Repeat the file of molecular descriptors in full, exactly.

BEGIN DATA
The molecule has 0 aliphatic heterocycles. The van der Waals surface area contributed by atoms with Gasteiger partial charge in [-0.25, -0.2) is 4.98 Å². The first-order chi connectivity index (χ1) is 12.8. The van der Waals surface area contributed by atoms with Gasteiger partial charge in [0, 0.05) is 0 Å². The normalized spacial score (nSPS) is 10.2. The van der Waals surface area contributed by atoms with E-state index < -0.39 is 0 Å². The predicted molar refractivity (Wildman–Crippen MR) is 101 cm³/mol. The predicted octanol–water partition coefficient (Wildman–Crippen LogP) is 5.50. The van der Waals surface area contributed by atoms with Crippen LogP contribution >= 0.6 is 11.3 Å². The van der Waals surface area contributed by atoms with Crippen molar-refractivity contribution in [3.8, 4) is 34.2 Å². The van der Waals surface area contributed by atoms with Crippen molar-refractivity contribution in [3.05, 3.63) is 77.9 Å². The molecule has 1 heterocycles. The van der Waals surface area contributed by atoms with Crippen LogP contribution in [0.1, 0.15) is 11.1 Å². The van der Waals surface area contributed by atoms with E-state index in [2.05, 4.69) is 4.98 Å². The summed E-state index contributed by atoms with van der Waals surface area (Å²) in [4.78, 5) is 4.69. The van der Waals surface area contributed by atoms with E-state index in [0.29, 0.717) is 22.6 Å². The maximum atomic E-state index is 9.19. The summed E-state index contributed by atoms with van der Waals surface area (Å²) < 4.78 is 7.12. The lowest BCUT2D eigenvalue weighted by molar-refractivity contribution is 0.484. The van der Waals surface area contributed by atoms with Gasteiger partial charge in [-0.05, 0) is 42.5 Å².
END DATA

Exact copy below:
The molecule has 0 aliphatic heterocycles. The van der Waals surface area contributed by atoms with Gasteiger partial charge in [-0.25, -0.2) is 4.98 Å². The first-order chi connectivity index (χ1) is 12.8. The van der Waals surface area contributed by atoms with Gasteiger partial charge in [0, 0.05) is 0 Å². The normalized spacial score (nSPS) is 10.2. The van der Waals surface area contributed by atoms with E-state index < -0.39 is 0 Å². The predicted molar refractivity (Wildman–Crippen MR) is 101 cm³/mol. The predicted octanol–water partition coefficient (Wildman–Crippen LogP) is 5.50. The van der Waals surface area contributed by atoms with Crippen LogP contribution >= 0.6 is 11.3 Å². The van der Waals surface area contributed by atoms with Crippen molar-refractivity contribution in [3.8, 4) is 34.2 Å². The van der Waals surface area contributed by atoms with Crippen molar-refractivity contribution in [3.05, 3.63) is 77.9 Å². The molecule has 1 heterocycles. The van der Waals surface area contributed by atoms with Crippen LogP contribution in [0.1, 0.15) is 11.1 Å². The van der Waals surface area contributed by atoms with E-state index in [2.05, 4.69) is 4.98 Å². The summed E-state index contributed by atoms with van der Waals surface area (Å²) in [4.78, 5) is 4.69. The van der Waals surface area contributed by atoms with E-state index in [0.29, 0.717) is 22.6 Å². The maximum atomic E-state index is 9.19. The summed E-state index contributed by atoms with van der Waals surface area (Å²) < 4.78 is 7.12. The lowest BCUT2D eigenvalue weighted by molar-refractivity contribution is 0.484. The van der Waals surface area contributed by atoms with Gasteiger partial charge in [-0.05, 0) is 42.5 Å².